Saturday, August 18, 2007

In the End We are One

In addition to blogging I have created community through joining several Ethiopian online adoption groups. Conversations run the gamut and can get very spirited. In the last few weeks we have had a few conversations that have left me pretty disturbed so I wanted to focus this post on the latest.

Someone wanted to know about researching Ethiopian people for complexion issues because they thought many were light skinned and wondered if this had to do with the Middle Eastern influence and how can they tell about the coloring and sizes or some other nonsense (Yes, I know there is no Middle Eastern influence). The responses came and many were simply insensitive sounding like they were buying a piece of meat: "A lot of the girls are of the long arm long legged variety... We have one of those and one that is stockier with a lot of muscle… " When I read that I said WTF many times over!? As an African American I was immediately reminded of the slave auction blocks. Africans were sold in lots often displayed by size and then commentary was given on the lots or on individual slaves, that comment was reminiscent of those.

Yes, I was pretty upset after that but it further made me wonder how many people that are not African American and adopting from Ethiopia truly understand they are not simply adopting an Ethiopian child or Ethiopian culture. In the United States (or country where you live) you are also adopting the African American community/culture. I commend everyone who is adopting and reaching out to learn about Ethiopia and trying to connect with the community but please do not forget about the African American (or black community of your country) community. The honest truth is that no matter where in the Diaspora one may come from (my family happens to be from Dominican Republic) when in the US we are looked upon as African American and will receive the same treatment as another “black” person. This is our reality. By making the decision to adopt an African child also came many responsibilities and sensitivity is one of those. So while you are busy researching and learning all you can about Ethiopia take some time to become familiar with your local African American community and learn the history because in the end we are all the same.

8 comments:

Jocelyn said...

That was very well said. I too felt that some of the comments were kind of odd and I am not African American. I love that I have found another single adoptive mother to talk to but also that I have found an African American mom. As much as I read and learn, I know I will always hope that I am doing the best that I can raising an African American child. So, I hope your up for educating and support when I need it!! No pressure:-)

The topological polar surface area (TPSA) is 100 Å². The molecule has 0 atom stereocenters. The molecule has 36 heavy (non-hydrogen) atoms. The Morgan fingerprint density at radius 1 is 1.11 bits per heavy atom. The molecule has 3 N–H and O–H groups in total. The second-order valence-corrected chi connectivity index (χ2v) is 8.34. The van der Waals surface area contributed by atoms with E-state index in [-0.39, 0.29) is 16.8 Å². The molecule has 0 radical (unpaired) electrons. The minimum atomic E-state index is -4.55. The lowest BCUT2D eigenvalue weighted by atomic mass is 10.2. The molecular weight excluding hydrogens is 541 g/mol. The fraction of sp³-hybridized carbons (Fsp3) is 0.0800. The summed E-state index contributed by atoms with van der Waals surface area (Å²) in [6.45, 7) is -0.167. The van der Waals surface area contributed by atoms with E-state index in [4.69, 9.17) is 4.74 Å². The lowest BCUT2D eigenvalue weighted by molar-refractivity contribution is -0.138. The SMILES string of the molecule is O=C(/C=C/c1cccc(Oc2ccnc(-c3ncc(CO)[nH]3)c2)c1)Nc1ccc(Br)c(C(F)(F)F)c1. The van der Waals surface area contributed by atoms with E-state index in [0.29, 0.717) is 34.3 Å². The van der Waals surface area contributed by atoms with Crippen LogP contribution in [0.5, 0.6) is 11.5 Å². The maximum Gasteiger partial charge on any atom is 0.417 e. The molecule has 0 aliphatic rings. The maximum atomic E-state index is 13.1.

haze said...

I hope ALL transracial adoptive parents properly consider this. It is very disturbing that these conversations are taking place. If the parents can not speak intelligently and sensitively about race, it doesn't bode well for their children. Obviously they mean no harm, but they need to learn because that's exactly what they will cause, someway, somehow!!

Tami said...

Jocelyn...I'm glad that you were able to see my point. Absolutely, feel free to reach out to me...we are now part of each other's support crew. :-)

Rebecca said...

Absolutely 100% agree! I think a lot of parents think that the child will just adapt to their life. However, it has to be taken into account our child's heritage - they should not be deprived of it!

Amazing that someone would make the comments that they made...about the long legged, long armed, etc. How insensitive!! Thanks for bringing this to light. Well said!!

Shawn Davis said...

Hey Tami,
You expressed this point beautifully!! You know I totally agree.

Shawn

Melissa said...

An interesting experiment we did in our homestudy workshop was take an empty clear glass and with colored beads (divided along racial/ethnic lines.. yes, very stereotypical.. black beads for Afr. Amer., white for White, brown for Hispanic, yellow for Asian..etc.). The social would ask a question like 'my doctor is..' and you would drop the bead in that most corresponds with your doctor's race/ethnicity. 'My boss is..' 'the postal carrier is..' 'my pastor is...' After asking about 30 questions, you take a look at the cup and the beads.

It's amazing how we are culturally rich in our lives but when you step back and look at those who are in our DAILY lives, we see that's not always the case, esp. in smaller cities.

It was an eye-opener to see how it will all look in your child's eyes. I've made it a mission to seek out a pediatrician of Russian/Asian descent for my daughter. And I have joined a Russian church.

Tami said...

I've been getting very good feedback from the Ethiopia Yahoo Adopts board about my post. It seems we need more open honest conversation. Maybe I'll be the one to begin it. They used to call me the diversifier at B-School...why not! :-) It's for our kids. I don't want Baby I to say why did I sit on the sidelines and do or say nothing when so much was going on...hey this is sounding like a new posttttttttttttttt....

haze said...

Right on Tami. It's a great topic.

(as long as you're not "The Decider" **snicker**)